OK, here we go again. This will touch on things like being organised, making plans or planning a project. It is proven, once you feel organised and on track, your motivation will kick in. Have a look here for timetable templates.

3. I find and manage academic resources, knowing where to look and who to ask when I have questions or concerns.

Faculty Librarian and studentsThis part touches on information literacy (plus other literacies like ‘academic’). The information literacy landscape as used by librarians lists skills and abilities, intelligence, motivation, environment, personal attributes, IT skills, academic integrity, feelings, perceptions, mediations and more. Quite a list, isn’t? From who you speak to, what ethical angle you look at to how capable and critical you are when searching the internet, all of this is part of it. Distinguishing between fact and opinion? Developing an awareness of fake news pieces?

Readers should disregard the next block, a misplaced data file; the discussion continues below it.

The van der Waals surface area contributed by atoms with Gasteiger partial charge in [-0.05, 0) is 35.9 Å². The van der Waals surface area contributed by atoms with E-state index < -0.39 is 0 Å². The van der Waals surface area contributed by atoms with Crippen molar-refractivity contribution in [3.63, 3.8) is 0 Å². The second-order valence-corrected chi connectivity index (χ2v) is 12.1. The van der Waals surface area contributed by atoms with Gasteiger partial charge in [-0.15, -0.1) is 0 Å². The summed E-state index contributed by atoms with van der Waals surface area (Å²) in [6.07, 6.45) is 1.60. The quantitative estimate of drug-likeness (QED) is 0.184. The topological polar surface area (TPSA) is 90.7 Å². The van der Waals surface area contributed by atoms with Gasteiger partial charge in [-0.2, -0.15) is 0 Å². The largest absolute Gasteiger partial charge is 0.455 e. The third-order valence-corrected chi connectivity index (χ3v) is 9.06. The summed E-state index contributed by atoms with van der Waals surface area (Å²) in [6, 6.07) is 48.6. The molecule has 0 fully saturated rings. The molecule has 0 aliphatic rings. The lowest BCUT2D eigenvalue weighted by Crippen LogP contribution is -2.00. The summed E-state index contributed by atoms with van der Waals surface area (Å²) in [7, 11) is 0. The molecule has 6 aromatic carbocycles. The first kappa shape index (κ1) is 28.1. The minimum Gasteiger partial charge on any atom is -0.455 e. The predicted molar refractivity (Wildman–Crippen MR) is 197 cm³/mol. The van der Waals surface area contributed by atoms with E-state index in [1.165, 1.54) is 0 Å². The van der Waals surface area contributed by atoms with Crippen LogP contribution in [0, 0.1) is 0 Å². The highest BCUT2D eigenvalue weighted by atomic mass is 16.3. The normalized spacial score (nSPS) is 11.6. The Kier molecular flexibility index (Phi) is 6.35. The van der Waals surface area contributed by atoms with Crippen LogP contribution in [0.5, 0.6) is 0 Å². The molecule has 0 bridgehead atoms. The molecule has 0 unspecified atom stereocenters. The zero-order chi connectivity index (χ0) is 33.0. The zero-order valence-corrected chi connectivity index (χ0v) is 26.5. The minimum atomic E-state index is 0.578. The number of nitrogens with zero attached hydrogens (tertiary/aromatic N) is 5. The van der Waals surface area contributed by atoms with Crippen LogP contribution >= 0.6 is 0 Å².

Awareness is good, training in required and constantly changing skills is even better:

4. I measure my academic progress by reviewing my goals and making adjustments as needed.

Dartboard/bullseyeProgress checks require reflection, knowing how to benefit from your tutors’ feedback, seeking and discussing feed forwards and building a sustainable support network amongst other things. Get into the habit of always asking yourself questions:

  • Where am I?
  • Where am I supposed to be?
  • Have things changed and how?
  • What do I learn from that step/ mark/ comment?
  • Why am I here?

These will help you to make realistic adjustments throughout your studies.

Last but not least, keep focused on what comes next after your course finishes.  Nowadays we do not know exactly the types of jobs that are waiting for us out there in 10+ years’ time. One gem in there is the factoid, trivial but interesting by nature, that only one job completely vanished in the last 60, that of the elevator operator. But read on. Good to know that “humanities students should not abandon their love for the arts, as key to a student’s future success and happiness is the pursuit of a career they enjoy”. In fact, five of the key skills for future employment involve the use of key human skills, such as mental elasticity and complex problem solving, critical thinking, creativity, people skills, and interdisciplinary knowledge.